“Even if you could catch it, you can’t prove it,” said Lawley. “I want students to acknowledge when they use AI and tell me how they made it better, because that’s actually the skill I want students to learn—critical thinking.”

In Introduction to Interactive Media, Lawley’s students are using multiple generative AI tools for tasks ranging from drafting an outline for a persuasive argument essay to creating simple graphics for a website prototype. Each time, Lawley asks students to critically assess the materials created and consider the ethical issues related to these tools.

Lucy Zhang, a third-year computer science major, had a similar assignment in the spring 2023 semester. In a Chinese language course, her professor asked students to translate the lyrics of Chinese songs using ChatGPT—mistakes and all. Students then translated the songs back to Chinese themselves.

“The assignment actually showed the limitations of ChatGPT,” said Zhang, who is from Rochester, Mass.

Zhang said that she views AI as another tool, akin to Google. She has used AI to create websites in Python and to come up with funny team names for class projects. AI also came in handy when reviewing topics for finals.

For last spring’s Imagine RIT: Creativity and Innovation Festival, Zhang worked with Engineering House to create an AI mascot called Gearbo that could answer any question about the RIT special interest house.

“I think being able to efficiently use AI will be a powerful tool for engineers and other workers,” said Zhang. “AI is good at getting the ball rolling, but you still need human input. AI is not able to create innovation, but it can inspire it.”

Deep thinkers

Benjamin Banta, associate professor of political science, encourages his students to debate AI. In his Cyberwar, Robots, and the Future of Conflict course, he touches on removing the soldier from the battlefield and the decision-making process via drone warfare.

He poses the question, “What if an algorithm decides to kill someone?”

For Banta, it’s important that RIT approaches generative AI technology holistically, rather than from a position of assumed technological progress and optimism.

“I prompt students to ask whether we need it, why it’s being developed and promoted in certain areas, and how it ultimately should be utilized if we want to promote a thriving democratic society,” said Banta. In the classroom, Banta under­stands that some students will use generative AI as part of their research process. He encourages students to then go to the original sources and not to copy text from AI verbatim.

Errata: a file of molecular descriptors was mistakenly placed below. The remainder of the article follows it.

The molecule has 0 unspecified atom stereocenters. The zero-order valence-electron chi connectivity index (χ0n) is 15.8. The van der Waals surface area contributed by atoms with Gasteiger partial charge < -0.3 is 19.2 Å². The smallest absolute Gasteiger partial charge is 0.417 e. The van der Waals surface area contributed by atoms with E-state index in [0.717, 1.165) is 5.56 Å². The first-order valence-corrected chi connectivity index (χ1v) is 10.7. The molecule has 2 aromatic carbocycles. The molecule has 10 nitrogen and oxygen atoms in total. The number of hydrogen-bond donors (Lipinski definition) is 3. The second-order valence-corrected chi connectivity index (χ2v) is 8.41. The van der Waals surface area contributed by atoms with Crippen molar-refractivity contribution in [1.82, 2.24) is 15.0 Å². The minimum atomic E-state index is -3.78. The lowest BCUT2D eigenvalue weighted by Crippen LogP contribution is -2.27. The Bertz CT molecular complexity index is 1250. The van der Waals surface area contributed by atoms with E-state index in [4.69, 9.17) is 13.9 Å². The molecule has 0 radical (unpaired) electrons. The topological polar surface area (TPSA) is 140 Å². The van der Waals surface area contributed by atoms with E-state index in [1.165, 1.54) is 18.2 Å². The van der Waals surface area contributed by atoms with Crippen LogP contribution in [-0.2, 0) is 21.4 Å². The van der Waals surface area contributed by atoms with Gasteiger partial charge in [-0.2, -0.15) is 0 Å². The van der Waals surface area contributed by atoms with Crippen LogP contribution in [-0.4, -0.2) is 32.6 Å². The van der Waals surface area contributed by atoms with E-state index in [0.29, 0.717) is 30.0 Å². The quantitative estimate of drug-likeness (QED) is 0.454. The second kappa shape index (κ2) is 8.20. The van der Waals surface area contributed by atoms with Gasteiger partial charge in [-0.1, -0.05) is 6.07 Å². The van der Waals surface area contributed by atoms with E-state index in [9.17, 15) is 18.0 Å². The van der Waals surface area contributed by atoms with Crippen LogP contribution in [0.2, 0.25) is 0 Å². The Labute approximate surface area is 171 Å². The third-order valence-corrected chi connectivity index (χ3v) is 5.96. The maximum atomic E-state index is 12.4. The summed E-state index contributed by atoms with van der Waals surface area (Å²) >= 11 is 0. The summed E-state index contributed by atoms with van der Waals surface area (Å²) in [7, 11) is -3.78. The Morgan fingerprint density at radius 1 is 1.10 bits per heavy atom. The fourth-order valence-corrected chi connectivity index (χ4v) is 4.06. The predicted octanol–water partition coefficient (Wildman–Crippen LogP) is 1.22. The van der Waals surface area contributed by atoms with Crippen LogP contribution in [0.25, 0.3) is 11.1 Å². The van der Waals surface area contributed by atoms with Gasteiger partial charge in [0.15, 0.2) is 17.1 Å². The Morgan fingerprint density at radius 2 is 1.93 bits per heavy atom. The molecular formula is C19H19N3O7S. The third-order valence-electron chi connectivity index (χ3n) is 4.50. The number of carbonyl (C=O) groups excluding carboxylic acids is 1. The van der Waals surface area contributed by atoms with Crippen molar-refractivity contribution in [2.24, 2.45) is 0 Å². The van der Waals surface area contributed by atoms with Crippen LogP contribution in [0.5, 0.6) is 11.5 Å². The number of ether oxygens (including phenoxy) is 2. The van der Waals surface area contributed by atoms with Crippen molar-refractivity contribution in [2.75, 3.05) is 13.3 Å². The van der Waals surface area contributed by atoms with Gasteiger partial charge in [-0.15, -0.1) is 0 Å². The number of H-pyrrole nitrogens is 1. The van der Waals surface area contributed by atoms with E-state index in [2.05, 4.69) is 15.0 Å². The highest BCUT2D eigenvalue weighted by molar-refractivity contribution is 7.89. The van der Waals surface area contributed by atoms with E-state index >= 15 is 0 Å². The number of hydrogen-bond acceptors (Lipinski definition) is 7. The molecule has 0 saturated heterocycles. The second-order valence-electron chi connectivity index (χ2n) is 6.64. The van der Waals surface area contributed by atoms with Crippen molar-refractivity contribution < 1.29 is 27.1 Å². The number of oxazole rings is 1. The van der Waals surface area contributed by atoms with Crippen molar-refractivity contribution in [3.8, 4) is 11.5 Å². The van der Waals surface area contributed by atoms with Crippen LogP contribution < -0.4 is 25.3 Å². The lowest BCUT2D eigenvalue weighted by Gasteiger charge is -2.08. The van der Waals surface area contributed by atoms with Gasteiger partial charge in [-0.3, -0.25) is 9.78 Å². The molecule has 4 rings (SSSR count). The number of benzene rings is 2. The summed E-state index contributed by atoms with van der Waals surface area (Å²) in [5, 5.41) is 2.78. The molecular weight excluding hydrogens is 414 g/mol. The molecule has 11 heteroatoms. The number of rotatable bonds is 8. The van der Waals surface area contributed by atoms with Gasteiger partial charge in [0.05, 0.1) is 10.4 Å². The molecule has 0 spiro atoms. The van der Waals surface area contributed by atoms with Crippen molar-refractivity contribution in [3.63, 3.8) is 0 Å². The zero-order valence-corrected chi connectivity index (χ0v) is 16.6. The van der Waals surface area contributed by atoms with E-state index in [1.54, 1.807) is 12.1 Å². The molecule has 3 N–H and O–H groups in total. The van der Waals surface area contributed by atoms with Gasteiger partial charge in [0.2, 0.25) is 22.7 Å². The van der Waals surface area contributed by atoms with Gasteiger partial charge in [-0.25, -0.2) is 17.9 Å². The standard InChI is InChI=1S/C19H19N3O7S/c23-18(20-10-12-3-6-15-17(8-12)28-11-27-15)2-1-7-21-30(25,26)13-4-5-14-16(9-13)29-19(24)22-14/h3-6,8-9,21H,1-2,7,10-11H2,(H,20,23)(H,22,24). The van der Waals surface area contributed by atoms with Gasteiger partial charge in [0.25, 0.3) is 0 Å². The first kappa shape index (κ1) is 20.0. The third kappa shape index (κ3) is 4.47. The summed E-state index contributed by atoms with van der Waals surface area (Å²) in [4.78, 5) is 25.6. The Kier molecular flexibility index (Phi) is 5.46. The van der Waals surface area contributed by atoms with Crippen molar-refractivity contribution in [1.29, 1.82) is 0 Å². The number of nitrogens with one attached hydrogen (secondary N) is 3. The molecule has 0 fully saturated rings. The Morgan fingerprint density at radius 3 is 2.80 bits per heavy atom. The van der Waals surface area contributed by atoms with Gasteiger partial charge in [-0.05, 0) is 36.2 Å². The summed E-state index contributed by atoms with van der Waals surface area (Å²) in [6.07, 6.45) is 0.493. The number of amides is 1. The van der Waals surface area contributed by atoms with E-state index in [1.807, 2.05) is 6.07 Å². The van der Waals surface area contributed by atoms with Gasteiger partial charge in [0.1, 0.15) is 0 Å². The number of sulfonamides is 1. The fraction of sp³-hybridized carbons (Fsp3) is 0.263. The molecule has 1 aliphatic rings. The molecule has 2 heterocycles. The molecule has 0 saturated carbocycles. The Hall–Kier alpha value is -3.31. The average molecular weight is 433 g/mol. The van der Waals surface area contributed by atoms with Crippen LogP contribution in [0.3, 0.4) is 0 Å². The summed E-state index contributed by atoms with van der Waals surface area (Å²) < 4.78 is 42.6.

“RIT is on the forefront of technology, and it’s important that our students are deep thinkers,” said Banta. “When our graduates go out, invent the next big thing, and make a billion dollars, I also want them to be thinking about these issues. It’s important to be users of the technology—not used by the technology.”

Juan Noguera, assistant professor of design, has also thought about AI from the start. Last fall, he challenged his industrial design master’s students to see how they could use AI as part of their design process.

Noguera himself has used AI image generators to augment his ideation process. With a simple text prompt in DALL-E 2, users can get a flood of unique images.
He likens it to getting inspiration from reading a book or a trip to the museum.

“With my students, this project sparked amazing conversations about authorship, ethics, and the evolution of our design discipline, with students seeing parallels with the intro­duction of computer-aided design and the internet,” said Noguera.

For the project, industrial design master’s student Jayden Zhou sought to design a musical instrument. At first, he prompted the AI image generator Midjourney to create “futuristic sci-fi stringed instruments.”

In the end, he developed an electric violin with a fingerboard that illuminates as the instrument is played. Zhou wrote that he could see AI changing the process of creation, but not the essence of creation.

Other students in the class created assistive technologies, a chair inspired by fruit, and shoes made out of fungus. They all used AI in different ways, but noted how it led them down an unexpected path. Noguera was impressed.

“AI technology is not going away anytime soon,” said Noguera. “As educators and forever learners, I believe we have a responsibility to explore it.”

010AI and Alumni010 purple background prism

AI will likely play a role in every major industry down the road. Here's how five alumni are already using generative AI in their careers.

Prompting new images

Stan Kaady portrait

Stan Kaady ’88 (photographic illustration) is pointing his lens in a new direction. In addition to photography, he’s now creating art using generative AI.

Midjourney is one of many AI programs that allows users to generate images from natural language descriptions, called prompts. Kaady’s journey into generative AI began with a free trial, which he eagerly explored and exhausted in just half an hour.

“It’s like learning image making all over again,” said Kaady, an advertising and editorial photo­grapher based out of Atlanta.

Kaady is now filling his Instagram with AI creations. He’ll often develop a set of images to showcase the iteration process. One series depicts a fashion shoot of Barbie dresses that pay homage to Robert Oppenheimer, reflecting themes of atomic particles and nuclear reactions.

Sometimes he’ll experiment with prompts based on song titles, a book passage, or import a movie still or artwork that he finds interesting. Kaady recalls that he was trained to previsualize and post visualize images—a technique championed by Ansel Adams and other photo­graphers. However, he finds there is no post visualization with the generative AI process.

“The parameters and features for Midjourney and other AI programs change quickly,” said Kaady. “With AI you are learning to harness the prompt objectives. I’ll try different color suggestions, lighting language, move the words around, put emphasis on words, and process the image even more in Photoshop.”